I just spent another two weeks in Mexico, in Puerto Vallarta to be specific, a town pretty much invented by Liz Taylor and Richard Burton. (See the movie “Night of the Iguana.”) The more time I spend in Mexico, the more I like Mexicans. I may have to repeat myself here.
Mexican cities are clean because people sweep in front of the their doors every morning without being told. Everybody there works or is seeking hard to work. Everybody is polite and friendly. One exception: an older taxi driver showed some discrete ill humor with me. I had mistakenly given him 15 cents (American) for a tip. That’s it. Every other interaction I had was gracious or better. (It’s true that my Spanish is good and that I was accompanied most of the time by my adorable 8 year-old granddaughter modeling a broad-brim straw hat.)
Every time I am in Mexico, I notice something new. This time, I was there during the summer vacation period and Mexicans from the US were numerous and very visible. They come to Mexico to kiss old grandpa and grandma, in one case, to get married, and to a large extent, for a vacation, like everyone else. They tend to be loud and better dressed than the locals. They are brisk consumers who buy their children the best beach equipment and all the tours available, like new consumers often do. Many are garrulous and strike up a conversation with strangers easily. They know their place in the sun. I may be dreaming but I think there is something distinctively American about them.
I also bumped into a surprisingly large number of “returnees for good,” including several who got stuck on the southern side of the southern border. Many more lived in the US (legally or not, we don’t often talked about that), made their pile, and took their savings and deliberately started life anew in the old country. One bought two taxis, several built houses, another acquired a ranch where some of his less urbanized relatives live and make a living. He mentioned cows, of course, but also horses. There is a whole program of upward mobility in the simple word “horses.” Unless you have a dude ranch (unknown in Mexico, I think), horses are only for recreation. Manuel, back from short-order cooking in Los Angeles, can even afford to have his children ride. All those brief Mexican acquaintances speak well of the US; they are proud of their stay in this country but they are happy to be back in Mexico for good. In 2009, my co-author Sergey Nikiforov and I had already stated about Mexican immigrants that Mexicans, by and large, would rather live in Mexico. (“If Mexicans and Americans could cross the border freely.” [pdf])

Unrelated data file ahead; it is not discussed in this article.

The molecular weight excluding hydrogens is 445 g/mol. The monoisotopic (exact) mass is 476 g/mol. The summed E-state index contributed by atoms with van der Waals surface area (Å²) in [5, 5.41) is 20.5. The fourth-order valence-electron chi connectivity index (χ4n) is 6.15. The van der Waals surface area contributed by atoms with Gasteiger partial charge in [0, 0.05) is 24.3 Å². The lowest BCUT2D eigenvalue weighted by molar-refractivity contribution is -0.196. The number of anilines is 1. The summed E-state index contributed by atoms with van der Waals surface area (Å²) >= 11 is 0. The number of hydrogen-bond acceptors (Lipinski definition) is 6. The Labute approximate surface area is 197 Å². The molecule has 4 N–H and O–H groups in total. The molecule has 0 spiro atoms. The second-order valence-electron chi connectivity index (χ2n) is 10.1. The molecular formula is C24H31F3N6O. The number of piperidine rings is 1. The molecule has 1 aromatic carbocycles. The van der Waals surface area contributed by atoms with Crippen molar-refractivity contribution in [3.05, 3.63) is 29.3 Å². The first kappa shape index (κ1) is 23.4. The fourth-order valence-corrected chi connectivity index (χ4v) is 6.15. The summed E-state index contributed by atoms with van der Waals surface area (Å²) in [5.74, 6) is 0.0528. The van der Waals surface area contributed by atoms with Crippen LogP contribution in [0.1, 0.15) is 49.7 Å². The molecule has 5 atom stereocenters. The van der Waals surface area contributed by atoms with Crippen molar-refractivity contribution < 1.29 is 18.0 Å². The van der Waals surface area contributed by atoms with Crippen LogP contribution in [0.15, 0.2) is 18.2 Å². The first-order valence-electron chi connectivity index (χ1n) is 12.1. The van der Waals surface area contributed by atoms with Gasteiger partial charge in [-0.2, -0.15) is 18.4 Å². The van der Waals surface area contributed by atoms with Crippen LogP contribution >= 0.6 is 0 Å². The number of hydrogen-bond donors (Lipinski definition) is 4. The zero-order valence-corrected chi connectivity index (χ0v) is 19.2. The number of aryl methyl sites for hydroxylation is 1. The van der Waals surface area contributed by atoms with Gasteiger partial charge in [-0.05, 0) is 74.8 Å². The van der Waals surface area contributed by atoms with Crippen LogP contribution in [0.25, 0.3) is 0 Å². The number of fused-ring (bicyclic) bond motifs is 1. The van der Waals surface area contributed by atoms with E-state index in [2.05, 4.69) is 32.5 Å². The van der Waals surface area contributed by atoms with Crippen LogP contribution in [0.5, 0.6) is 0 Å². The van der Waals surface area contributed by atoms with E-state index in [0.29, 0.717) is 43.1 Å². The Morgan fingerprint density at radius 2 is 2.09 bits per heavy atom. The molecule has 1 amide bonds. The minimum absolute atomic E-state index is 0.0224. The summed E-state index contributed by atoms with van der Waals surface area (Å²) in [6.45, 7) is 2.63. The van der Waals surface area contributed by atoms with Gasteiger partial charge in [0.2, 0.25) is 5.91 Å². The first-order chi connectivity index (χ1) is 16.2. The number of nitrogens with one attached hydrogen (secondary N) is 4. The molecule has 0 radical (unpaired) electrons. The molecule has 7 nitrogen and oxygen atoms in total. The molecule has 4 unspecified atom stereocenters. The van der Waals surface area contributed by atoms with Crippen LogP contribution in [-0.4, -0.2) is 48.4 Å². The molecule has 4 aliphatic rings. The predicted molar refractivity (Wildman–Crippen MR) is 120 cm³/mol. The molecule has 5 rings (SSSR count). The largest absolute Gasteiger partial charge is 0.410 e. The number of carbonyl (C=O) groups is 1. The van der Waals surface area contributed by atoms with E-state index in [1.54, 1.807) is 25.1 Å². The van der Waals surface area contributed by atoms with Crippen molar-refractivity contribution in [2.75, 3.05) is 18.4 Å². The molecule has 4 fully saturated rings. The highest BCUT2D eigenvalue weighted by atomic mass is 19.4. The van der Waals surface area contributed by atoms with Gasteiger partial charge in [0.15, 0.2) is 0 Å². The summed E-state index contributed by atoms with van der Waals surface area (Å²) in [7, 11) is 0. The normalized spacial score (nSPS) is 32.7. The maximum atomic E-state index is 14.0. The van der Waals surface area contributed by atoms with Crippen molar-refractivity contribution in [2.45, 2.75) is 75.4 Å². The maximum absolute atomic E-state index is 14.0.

Returnees play all kinds of bridge roles where their American experience is useful. The main “client relations specialist” in my hotel was a 23 year-old guy who had been brought up (illegally) in Colorado. Of course, his English is perfect. Soon, he will open his own business, I think.
I don’t want to give the impression that the returnees’ fate is merely to serve the needs of American tourists and visitors. It seems to me that, like many bilingual people who have lived in more than one country, they are naturally cosmopolitan types who are useful in many non-domestic business situations. (I have modest qualifications to pass judgment here because I taught international business at an elementary level for 25 years. I also worked as a consultant in that field for several years.)
The average literate Mexican is an avid student of Americana. With the help of returnee relatives, he may actually excel there. Everyone below 30 in Mexico is studying English. I have said it before: in a few years, we will be begging them to come back.
Surprisingly little talk about “the wall.” Mexicans have a sense of humor. Of course, I, myself, believe that Pres. Trump will succeed. He will build a solar electricity-producing wall, sell the electricity to Mexicans at low cost (thus making them pay for the wall) and they will thank him!